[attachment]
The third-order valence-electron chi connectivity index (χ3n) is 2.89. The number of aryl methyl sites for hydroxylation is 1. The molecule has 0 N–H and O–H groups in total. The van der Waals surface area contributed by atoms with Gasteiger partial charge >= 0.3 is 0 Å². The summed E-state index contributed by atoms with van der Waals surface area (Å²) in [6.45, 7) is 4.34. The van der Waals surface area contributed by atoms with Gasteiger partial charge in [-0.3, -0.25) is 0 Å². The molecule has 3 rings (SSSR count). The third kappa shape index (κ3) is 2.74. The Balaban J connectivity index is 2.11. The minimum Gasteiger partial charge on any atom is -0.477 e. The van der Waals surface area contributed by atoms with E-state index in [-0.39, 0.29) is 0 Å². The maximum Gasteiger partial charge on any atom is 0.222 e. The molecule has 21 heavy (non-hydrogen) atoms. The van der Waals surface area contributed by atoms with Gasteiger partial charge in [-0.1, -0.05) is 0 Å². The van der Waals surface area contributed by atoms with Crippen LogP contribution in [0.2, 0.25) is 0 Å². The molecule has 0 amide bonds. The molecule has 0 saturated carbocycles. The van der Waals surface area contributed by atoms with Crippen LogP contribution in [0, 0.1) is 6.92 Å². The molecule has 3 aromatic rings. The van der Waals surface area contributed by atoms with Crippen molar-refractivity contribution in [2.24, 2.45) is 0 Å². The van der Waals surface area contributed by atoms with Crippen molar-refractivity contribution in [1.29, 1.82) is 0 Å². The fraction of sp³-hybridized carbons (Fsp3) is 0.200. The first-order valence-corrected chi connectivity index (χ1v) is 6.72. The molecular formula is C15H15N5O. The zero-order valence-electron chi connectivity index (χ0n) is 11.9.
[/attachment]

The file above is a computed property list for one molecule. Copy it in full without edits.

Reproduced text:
The third-order valence-electron chi connectivity index (χ3n) is 2.89. The number of aryl methyl sites for hydroxylation is 1. The molecule has 0 N–H and O–H groups in total. The van der Waals surface area contributed by atoms with Gasteiger partial charge >= 0.3 is 0 Å². The summed E-state index contributed by atoms with van der Waals surface area (Å²) in [6.45, 7) is 4.34. The van der Waals surface area contributed by atoms with Gasteiger partial charge in [-0.3, -0.25) is 0 Å². The molecule has 3 rings (SSSR count). The third kappa shape index (κ3) is 2.74. The Balaban J connectivity index is 2.11. The minimum Gasteiger partial charge on any atom is -0.477 e. The van der Waals surface area contributed by atoms with E-state index in [-0.39, 0.29) is 0 Å². The maximum Gasteiger partial charge on any atom is 0.222 e. The molecule has 21 heavy (non-hydrogen) atoms. The van der Waals surface area contributed by atoms with Gasteiger partial charge in [-0.1, -0.05) is 0 Å². The van der Waals surface area contributed by atoms with Crippen LogP contribution in [0.2, 0.25) is 0 Å². The molecule has 0 amide bonds. The molecule has 0 saturated carbocycles. The van der Waals surface area contributed by atoms with Crippen LogP contribution in [0, 0.1) is 6.92 Å². The molecule has 3 aromatic rings. The van der Waals surface area contributed by atoms with Crippen molar-refractivity contribution in [2.24, 2.45) is 0 Å². The van der Waals surface area contributed by atoms with Crippen molar-refractivity contribution in [1.29, 1.82) is 0 Å². The fraction of sp³-hybridized carbons (Fsp3) is 0.200. The first-order valence-corrected chi connectivity index (χ1v) is 6.72. The molecular formula is C15H15N5O. The zero-order valence-electron chi connectivity index (χ0n) is 11.9.